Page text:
Although I wasn’t very impressed by the smart home smarts of Apple’s HomePod, the device does share something in common with the latest Amazon Echo product: It works as a smart home hub. Surprisingly, Google doesn’t have a hub product even though its peers in the digital assistant space do. It’s time for that that to change.
To be clear, Google Home and Google Assistant are very effective at controlling smart devices in the home. And Google is in the process of adding Routines, which appear to be similar to smart home “scenes”. While those are certainly useful, they still rely on voice activation and in some cases voice is not the best user interface. A perfect example is when I’m up late in my home office and everyone else is asleep. Calling out to a Google Home or having it respond to my command can wake everyone up. There’s also no automation built in to routines and I still feel that’s the missing piece of the puzzle when it comes to making our homes “smart”.
Such automations are generally done at the hub level and as I noted: Google Home is not a hub by definition. It doesn’t process data from various smart home devices and take actions based on that data. Instead, it patiently sits there, passively waiting for a voice command. Google Home devices also don’t have the radios needed to be a true hub: There’s no Zigbee or Z-Wave radio inside of a Google Home device. At least not yet.
I’m thinking there should be. Or rather, Google should take a page out of Amazon’s playbook and create its version of the Amazon Echo Plus, which does have a Zigbee radio in addition to Wi-Fi and Bluetooth support. I’d take it a step further though because the Amazon Echo Plus still doesn’t natively support the automation features you find in traditional smart home hubs such as Samsung’s SmartThings or the Wink Hub.
Sure, you can use third-party services for device automation (Yonomi, Stringify and IFTTT are perfect examples), but a simple native solution would be better. And one of those services is already part of a smart home entity. Comcast purchased Stringify last year to help expand the functionality of its Xfinity Home services. I also noted last year that it might make sense for Amazon to purchase IFTTT and, more recently, thought that Yonomi would be a good candidate for Google to purchase.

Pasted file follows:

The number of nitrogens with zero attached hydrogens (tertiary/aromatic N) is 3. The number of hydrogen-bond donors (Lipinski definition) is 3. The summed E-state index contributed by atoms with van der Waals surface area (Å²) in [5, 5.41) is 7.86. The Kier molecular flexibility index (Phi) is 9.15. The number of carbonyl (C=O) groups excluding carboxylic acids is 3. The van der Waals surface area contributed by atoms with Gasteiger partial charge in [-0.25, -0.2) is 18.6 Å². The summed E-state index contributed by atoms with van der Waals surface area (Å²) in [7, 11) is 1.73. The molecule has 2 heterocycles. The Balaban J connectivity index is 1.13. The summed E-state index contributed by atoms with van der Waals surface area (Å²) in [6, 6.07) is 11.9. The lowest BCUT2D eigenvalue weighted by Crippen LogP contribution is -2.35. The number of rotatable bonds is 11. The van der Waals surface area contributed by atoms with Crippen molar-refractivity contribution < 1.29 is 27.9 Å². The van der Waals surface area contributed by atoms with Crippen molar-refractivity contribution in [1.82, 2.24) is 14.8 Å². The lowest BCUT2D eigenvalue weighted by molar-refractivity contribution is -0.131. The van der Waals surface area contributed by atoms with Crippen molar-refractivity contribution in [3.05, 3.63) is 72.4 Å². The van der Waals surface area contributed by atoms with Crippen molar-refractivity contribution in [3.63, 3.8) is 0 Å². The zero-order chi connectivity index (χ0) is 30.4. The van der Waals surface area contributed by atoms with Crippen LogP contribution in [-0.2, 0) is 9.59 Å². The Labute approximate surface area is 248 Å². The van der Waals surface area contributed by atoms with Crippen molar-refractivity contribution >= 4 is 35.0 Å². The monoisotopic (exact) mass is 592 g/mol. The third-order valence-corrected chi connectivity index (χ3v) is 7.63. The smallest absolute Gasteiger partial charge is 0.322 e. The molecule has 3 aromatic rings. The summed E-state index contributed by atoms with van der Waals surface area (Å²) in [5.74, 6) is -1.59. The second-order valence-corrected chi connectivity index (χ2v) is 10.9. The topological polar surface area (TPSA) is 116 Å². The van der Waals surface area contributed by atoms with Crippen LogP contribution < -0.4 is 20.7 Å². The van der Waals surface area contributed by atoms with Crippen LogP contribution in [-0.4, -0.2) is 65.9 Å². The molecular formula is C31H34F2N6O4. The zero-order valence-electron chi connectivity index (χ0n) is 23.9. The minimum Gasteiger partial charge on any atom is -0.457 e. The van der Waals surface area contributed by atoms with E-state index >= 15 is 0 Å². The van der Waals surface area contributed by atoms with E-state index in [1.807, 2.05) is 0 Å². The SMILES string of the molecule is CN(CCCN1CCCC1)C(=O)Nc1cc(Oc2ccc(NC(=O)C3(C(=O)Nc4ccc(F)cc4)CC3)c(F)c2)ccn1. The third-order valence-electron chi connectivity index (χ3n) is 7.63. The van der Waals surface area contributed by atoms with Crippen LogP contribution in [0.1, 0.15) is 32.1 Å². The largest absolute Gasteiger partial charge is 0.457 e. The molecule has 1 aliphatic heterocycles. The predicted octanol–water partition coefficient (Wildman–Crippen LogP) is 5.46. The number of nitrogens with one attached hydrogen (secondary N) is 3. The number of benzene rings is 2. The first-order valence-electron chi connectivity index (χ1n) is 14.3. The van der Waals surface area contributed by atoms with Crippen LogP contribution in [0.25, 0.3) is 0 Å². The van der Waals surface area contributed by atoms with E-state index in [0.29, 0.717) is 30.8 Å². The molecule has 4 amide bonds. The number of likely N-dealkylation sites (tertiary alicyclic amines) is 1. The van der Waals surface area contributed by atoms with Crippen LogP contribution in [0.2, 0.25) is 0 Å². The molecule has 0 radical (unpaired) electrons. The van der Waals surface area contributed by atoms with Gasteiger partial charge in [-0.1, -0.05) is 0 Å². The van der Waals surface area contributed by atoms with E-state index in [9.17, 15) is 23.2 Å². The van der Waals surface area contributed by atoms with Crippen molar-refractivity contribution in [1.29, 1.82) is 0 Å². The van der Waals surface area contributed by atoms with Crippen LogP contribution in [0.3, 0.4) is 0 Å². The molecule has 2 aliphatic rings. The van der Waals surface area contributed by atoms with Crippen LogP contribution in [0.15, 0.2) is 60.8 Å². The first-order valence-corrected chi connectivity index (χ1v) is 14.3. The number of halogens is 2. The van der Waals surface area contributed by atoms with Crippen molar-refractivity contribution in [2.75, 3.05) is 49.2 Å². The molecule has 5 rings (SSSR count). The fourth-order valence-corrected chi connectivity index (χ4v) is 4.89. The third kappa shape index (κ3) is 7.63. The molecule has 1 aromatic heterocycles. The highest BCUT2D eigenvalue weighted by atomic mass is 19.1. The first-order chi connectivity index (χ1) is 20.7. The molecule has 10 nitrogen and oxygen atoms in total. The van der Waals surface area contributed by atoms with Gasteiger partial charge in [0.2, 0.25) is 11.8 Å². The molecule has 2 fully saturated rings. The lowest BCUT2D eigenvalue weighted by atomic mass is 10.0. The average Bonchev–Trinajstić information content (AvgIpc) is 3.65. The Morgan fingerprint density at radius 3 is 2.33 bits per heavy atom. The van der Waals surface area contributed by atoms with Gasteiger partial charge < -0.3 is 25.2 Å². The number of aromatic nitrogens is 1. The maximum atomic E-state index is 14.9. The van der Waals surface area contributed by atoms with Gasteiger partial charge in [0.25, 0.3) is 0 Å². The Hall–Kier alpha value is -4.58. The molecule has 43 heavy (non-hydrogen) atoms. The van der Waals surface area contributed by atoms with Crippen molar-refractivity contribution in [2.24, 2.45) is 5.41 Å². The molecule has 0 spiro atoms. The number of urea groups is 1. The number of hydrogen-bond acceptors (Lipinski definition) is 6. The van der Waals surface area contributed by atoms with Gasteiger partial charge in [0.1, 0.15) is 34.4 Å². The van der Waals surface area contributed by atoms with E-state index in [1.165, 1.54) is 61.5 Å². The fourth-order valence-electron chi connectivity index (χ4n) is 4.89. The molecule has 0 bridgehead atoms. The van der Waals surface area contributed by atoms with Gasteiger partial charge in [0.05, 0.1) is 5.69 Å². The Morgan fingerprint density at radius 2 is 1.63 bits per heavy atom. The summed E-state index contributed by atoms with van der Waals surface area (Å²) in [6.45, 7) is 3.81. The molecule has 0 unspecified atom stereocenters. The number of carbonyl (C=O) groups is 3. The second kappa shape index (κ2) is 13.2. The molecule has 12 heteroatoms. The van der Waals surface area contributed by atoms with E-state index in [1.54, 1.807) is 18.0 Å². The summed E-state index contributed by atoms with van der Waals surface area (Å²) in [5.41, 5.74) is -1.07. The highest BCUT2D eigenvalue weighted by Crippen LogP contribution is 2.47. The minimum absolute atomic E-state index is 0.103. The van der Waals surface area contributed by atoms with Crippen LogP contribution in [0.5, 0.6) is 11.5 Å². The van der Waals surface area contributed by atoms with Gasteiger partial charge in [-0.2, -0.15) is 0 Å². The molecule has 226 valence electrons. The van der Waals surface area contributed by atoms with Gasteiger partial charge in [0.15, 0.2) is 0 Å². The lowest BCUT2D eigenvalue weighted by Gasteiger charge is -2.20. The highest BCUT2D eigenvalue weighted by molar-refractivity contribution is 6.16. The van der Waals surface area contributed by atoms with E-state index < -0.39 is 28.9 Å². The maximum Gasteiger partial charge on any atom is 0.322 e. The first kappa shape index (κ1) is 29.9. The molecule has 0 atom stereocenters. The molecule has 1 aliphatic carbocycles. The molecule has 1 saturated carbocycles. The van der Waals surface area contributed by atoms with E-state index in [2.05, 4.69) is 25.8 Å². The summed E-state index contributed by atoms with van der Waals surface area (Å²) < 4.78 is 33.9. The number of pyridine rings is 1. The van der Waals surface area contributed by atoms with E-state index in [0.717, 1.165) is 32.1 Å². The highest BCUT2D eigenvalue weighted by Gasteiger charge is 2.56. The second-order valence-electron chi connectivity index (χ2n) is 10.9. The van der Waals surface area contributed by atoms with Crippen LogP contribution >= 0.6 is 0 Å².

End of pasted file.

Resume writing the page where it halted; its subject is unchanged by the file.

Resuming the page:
Whether Google does or doesn’t make a purchase like this for future automations, it still makes sense to build its own smart home hub. Or maybe it buys Wink for its hub technology, branding, reach and the fact that some Wink products already run Android: The Wink Relay is a perfect example of that.
Without its own hub product, any Google home automation efforts are constrained to working with third-party device makers and the APIs they may (or may not) provide. By centralizing the smarts into a Google-made hub, the company can work with device makers on creating more capable APIs in a faster time frame. Heck, Google could use the existing Robots feature as an automation framework if it decided to buy Wink.
And then there’s the data. You can’t have a conversation about any Google effort without talking about the data it could capture and then use to better understand user behavior.
Today, a Google Home can tell the company when you used voice commands to turn a light on or when you locked a smart door lock on your way out of the house. Automations would provide Google even more information because they’re an entirely different method of how a smart home behaves.
That sounds more than a little creepy, of course. Instead of using a GPS-enabled phone to see when you leave home, for example, Google would know that someone left the house based on data from a Google Home hub. Tie that data into security cams and add a little image recognition for good measure, and Google would know who it is that left.
Today, the company does this from a phone. When I worked in New York City, for example, Google recognized this commute because I configured my Home and Work locations in Google Maps. With a hub, it wouldn’t need to use Maps or my phone data to see that I may have left for work. And it could then have my home do certain things upon leaving, such as arm a home security system.
While you or I may not be thrilled that a company has the information, I do want a smarter home that knows when to enable my security system without any interaction my part, although though some systems, like the Canary that I bought, do that today. Even the Nest security system relies on tags or the user manually arming or disarming the system from the app. That seems like a lost opportunity.
Maybe Google is OK being “behind” Apple and Amazon when it comes to smart home hubs. However, I’m leery of that. In fact, I thought Google’s OnHub would be a smart home hub, but that didn’t happen. I still have an OnHub and inside it is a Zigbee radio that Google never used. Instead, Google updated the firmware to make the OnHub a functional duplicate of its Google WiFi mesh networking products. Oddly, the Google WiFi products have a Zigbee radio as well; something I didn’t know initially because Google doesn’t list that on the product tech specs. (Thanks Lateef for pointing this out in a tear down link!) And yet, newer models of Google WiFi don’t have Zigbee support, per FCC testing documents. I don’t think it’s likely that Google will enable Zigbee at some point in the older units, but it’s possible.